84. The sun's drawings
By his third visit to the city Ruskin could see deterioration in the fabric of the buildings, and he feared that most of their glorious details would soon be no more. He deplored the new enthusiasm for scraping centuries of grime ("the patina of the ages") from the marble facades, and he judged other renovations he saw as mostly disastrous.
As a result, his drawing style changed. Only a few years before, he had enjoyed making loose sketches, like his hero, Turner. Now he was frantic to record everything he saw before it disappeared, starting at 5:30 in the morning, drawing architectural details as accurately as he could and making copious notes all day until there was no light left.
Before he had recently left Oxford University, Ruskin had been told about the experiments of Louis Daguerre, the inventor of the 'daguerrotype' process, an early form of photography, and he had seen some of the first examples sent to England of what he called "the sun's drawings" .
However, as he said in 'The Stones of Venice', "Wholly careless at that time of finished detail, I saw nothing in the Daguerrotype to help, or alarm me; and inquired no more concerning it, until now at Venice I found a French artist producing exquisitely bright small plates (about four inches square) which contained, under a lens, the Grand Canal or St. Mark's Place as if a magician had reduced the reality to be carried away into an enchanted land. The little gems of picture cost a napoleon each; but with two hundred francs I bought the Grand Canal from the Salute to Rialto; and packed it away in thoughtless triumph."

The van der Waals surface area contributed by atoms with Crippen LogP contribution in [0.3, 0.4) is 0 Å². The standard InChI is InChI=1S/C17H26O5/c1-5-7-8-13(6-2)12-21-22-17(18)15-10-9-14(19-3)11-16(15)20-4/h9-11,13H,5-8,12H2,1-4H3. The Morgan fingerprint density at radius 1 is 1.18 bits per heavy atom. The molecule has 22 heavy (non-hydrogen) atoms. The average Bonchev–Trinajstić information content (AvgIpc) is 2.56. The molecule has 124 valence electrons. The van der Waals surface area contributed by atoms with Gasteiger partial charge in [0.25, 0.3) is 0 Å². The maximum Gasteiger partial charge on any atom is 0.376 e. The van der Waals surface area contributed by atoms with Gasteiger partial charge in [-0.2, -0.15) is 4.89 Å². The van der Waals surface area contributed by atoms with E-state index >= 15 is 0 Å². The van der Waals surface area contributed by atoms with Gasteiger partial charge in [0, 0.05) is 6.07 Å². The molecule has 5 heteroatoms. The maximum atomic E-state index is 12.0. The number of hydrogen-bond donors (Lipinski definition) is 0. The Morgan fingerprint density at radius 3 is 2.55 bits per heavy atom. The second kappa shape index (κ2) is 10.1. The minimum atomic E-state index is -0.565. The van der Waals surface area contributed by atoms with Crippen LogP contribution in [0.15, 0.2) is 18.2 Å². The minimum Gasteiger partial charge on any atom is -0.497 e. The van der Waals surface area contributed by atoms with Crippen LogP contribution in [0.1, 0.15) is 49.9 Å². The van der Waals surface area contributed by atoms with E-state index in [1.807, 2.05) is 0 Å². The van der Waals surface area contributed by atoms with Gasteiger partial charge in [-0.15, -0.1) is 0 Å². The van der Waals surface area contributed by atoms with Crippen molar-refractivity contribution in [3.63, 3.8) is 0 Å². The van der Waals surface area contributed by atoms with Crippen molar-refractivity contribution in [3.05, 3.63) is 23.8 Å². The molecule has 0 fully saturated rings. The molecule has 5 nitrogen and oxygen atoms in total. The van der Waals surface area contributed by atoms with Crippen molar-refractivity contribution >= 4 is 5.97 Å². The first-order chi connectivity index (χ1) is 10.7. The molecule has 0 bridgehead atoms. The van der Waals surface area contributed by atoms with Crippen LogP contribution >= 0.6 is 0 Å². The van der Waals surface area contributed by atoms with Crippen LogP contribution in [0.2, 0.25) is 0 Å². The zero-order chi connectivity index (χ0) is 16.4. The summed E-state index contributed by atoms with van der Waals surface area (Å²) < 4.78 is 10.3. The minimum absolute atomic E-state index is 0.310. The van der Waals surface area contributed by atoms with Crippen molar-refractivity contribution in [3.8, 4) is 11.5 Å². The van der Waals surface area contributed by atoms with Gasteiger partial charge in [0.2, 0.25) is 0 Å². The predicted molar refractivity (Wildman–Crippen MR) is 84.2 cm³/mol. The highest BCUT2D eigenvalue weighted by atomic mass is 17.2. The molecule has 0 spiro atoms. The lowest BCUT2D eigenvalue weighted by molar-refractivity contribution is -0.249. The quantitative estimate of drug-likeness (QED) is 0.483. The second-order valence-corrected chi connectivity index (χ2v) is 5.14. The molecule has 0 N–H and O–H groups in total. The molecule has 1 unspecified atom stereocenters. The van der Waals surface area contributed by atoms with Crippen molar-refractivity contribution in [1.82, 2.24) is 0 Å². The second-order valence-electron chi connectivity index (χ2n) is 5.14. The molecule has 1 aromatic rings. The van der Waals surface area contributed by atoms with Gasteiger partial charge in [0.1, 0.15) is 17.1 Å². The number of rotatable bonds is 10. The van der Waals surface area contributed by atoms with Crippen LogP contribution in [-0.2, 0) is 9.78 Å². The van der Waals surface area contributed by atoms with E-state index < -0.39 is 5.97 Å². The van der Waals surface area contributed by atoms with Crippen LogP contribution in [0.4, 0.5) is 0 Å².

And in his letters home about this new-fangled photo-graphing (light-drawing), he said "It is very nearly the same thing as carrying off the palace itself – every chip of stone and stain is there – and of course, there is no mistake about proportions."
Ruskin left us hundreds of excellent drawings of the 'stones of Venice', but he doesn't seem to have ever considered learning the difficult process of how to make daguerrotypes for himself instead.
I wonder what he would have given for one of today's point-and-shoot digital 'sun-drawing' machines?